This review is the second part of a trilogy. The first, Godzilla: Planet of the Monsters can
Rotten Tomatoes: N/R IMDb: 5.9
Godzilla: City on the Edge of Battle follows through right after the end of its predecessor, Planet of the Monsters. After defeating what was initially perceived to be Godzilla, the triumvirate of Humans, Exif, and Bilusaludo encounter the original Godzilla, the one that banished them from Earth thousands of years ago. In the ensuing carnage, Haruo and his troops are cut off from each other and the Aratrum
In the process, Haruo is rescued by a native woman, proving that humanity, or rather their successors, found a way to survive the harsh environment created by the planet of monsters. Armed with this knowledge, Haruo and his soldiers prepare once again to take on Godzilla and reclaim the home they lost
The sequel succeeds by building on the themes and agendas introduced in the first installment. Survival, and then retribution, are once again at the forefront. Three species must once again battle together to defeat Godzilla and reclaim Earth once and for all. In the first film, The original motivations of the Exif and Bilusaludo were hinted at, and here, they’re fleshed out a little more. While humanity just wants to return home, we explore the true desires of the other species. They aren’t as benevolent as originally portrayed, making it somewhat convoluted in figuring out the actual enemy. What happens if Godzilla is actually killed? Can three races coexist peacefully on Earth? This is complicated even further by the discovery of the human natives.
Godzilla as Background
The original Godzilla movie released in 1954 was renown for its societal underpinnings, utilizing the monster and the human population to draw critiques of war and weapons of mass destruction, Godzilla being the cautionary tale for nuclear weapons. Over time, commentators have gone further to posit that other monsters in the universe, Mothra and so on, represent dueling nations and their separate interests and agendas.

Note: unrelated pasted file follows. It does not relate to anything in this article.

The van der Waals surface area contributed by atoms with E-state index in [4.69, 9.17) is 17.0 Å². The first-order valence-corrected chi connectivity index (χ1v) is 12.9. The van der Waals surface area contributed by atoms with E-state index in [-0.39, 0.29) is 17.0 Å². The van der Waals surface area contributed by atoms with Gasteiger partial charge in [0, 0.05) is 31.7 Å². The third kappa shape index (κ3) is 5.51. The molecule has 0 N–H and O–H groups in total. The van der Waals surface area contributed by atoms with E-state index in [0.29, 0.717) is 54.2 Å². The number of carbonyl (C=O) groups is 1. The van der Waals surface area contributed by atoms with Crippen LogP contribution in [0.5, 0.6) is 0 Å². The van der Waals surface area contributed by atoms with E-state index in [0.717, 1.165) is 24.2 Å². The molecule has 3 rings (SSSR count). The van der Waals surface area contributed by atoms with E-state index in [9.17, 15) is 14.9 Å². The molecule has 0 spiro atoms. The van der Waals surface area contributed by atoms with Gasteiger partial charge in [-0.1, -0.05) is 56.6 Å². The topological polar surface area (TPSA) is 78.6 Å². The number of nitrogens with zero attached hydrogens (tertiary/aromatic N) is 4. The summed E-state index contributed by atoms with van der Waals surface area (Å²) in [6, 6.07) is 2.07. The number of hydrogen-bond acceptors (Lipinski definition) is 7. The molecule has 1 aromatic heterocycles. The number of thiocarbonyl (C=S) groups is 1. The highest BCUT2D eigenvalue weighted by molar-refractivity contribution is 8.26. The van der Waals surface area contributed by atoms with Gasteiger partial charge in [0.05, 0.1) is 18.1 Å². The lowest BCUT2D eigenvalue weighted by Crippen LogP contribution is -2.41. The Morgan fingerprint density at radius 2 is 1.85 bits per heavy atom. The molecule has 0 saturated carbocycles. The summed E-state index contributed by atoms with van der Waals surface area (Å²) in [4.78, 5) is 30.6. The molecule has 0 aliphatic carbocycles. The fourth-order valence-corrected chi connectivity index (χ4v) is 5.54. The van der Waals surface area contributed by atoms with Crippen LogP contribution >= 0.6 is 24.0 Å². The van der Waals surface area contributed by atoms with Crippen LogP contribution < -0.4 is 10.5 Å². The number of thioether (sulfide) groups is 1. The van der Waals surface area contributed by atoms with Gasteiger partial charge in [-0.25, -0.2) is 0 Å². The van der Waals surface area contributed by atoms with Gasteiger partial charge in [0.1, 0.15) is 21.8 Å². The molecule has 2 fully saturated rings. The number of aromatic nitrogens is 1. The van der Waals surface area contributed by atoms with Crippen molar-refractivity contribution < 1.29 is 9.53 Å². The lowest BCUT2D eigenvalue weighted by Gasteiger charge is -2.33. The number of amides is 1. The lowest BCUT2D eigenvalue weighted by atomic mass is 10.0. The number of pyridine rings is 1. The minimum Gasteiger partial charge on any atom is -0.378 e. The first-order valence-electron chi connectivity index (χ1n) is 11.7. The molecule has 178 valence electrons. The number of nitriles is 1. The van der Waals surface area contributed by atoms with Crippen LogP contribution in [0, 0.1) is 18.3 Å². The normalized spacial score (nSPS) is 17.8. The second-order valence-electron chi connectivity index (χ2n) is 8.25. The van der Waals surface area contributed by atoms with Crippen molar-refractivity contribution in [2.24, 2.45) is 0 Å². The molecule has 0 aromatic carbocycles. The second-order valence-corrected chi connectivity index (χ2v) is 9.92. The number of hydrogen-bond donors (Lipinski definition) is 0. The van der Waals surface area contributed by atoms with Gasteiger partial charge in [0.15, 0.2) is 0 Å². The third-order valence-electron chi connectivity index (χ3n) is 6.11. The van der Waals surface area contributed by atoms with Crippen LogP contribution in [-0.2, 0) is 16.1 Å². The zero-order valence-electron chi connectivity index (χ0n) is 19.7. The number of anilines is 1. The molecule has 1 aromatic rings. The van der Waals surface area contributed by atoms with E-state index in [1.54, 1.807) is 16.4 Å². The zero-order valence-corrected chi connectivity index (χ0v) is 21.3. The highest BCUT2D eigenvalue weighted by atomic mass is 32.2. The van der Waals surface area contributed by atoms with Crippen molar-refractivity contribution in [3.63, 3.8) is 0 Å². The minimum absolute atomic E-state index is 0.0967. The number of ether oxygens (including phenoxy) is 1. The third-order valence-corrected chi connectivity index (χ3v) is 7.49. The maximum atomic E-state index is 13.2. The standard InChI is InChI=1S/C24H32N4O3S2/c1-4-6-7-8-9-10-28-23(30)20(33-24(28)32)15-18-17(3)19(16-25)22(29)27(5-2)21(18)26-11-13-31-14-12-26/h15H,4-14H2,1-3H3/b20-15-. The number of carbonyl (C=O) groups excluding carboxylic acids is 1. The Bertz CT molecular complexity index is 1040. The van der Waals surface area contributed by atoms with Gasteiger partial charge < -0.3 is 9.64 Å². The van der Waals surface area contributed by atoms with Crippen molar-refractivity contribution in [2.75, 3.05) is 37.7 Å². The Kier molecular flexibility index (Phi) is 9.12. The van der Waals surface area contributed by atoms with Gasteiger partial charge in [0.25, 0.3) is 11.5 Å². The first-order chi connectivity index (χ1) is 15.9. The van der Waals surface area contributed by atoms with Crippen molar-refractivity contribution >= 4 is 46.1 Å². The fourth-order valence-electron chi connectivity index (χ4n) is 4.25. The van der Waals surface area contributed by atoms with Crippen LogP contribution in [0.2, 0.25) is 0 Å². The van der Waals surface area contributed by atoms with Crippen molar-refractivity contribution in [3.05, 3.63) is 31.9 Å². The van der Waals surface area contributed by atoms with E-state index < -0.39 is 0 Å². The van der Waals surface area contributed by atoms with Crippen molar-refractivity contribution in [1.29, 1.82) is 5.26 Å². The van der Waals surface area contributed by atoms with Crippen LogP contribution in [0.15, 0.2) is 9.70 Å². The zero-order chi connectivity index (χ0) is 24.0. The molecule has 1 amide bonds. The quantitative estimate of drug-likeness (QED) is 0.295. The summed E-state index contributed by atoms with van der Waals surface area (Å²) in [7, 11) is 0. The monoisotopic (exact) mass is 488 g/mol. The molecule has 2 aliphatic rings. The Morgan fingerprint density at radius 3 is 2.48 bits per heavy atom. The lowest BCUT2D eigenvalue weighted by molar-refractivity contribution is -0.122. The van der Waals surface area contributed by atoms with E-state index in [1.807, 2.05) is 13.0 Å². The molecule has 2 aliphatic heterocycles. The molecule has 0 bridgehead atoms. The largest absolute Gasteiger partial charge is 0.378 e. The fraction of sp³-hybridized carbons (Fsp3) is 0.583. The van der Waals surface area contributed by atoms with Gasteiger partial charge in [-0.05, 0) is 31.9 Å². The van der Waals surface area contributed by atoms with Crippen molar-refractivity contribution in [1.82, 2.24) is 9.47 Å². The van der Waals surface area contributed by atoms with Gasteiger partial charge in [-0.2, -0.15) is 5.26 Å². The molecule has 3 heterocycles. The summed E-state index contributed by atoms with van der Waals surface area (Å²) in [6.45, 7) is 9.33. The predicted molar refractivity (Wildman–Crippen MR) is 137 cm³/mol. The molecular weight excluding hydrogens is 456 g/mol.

With City, we once again understand the destructive potential of Godzilla, but he (or she) isn’t presented as the ultimate threat. The film is more introspective, focusing on the danger inherent in ourselves and those we choose to ally with against the towering reptile. Much as nations nowadays may give each other the side eye, Humans, Exif, and Bilusaludo aren’t going to trust each other to hell and back. The local natives, remnants, or rather the evolution of humans on Godzila’s earth, are the innocent bystanders. The refugees of war who are most likely to have their lives upended by the power players. A similar analogy would be local tribes in the Amazon having their homes destroyed with encroaching deforestation. You get the point.
The Main Goal – Action
That being said, this anime installment doesn’t dwell on or energize these themes. They’re just mentioned in passing because the most crucial objective of City is some god damn fun. All the talking, politicking, and strategizing is meant to lead to some intensively planned and choreographed action. After spending close to one hour and ten minutes on this process, it begins.
Just like the preceding entry, City focuses on meticulously descriptive battles and fight strategies, all in the hopes of taking down Godzilla. The aerial combat sequences are the highlight, with Transformers-like robots taking to the skies for a deadly confrontation. Using static components on screen interlaced with fast-moving elements ramps up the pace and tension of the unfolding events. There is carnage to be witnessed. Whether that’s as a result of Godzilla or squabbling between the three races is for the viewer to see.
City on the Edge of Battle continues along similar lines to its predecessor. Both play out the theme of alien space exploration, with the lead characters rediscovering the unchartered territory that is Earth. With City, though, the touch of societal subtext is more evident when parsing between the lines, with each separate faction showcasing the difficulty of pursuing a common goal in the presence of fundamental differences. That’s how the world works, and City, in incorporating that within the film, maintains anime’s reputation as grownup material.
However, the expository dialogue and word salad of explanations, a feature of the predecessor as well, numbs us to the true weight of these adult themes. Intentionally or otherwise, they play second fiddle to the action sequences once again. If you happen to enjoy some lively animated action sequences of colossal magnitude, Godzilla: City on the Edge of Battle is a perfect weekend companion. If you expect to leave with a heavy heart, you’ll be disappointed.
Sankha started Not So Rotten because his friends didn’t like Mortdecai. He has yet to review the film for the website.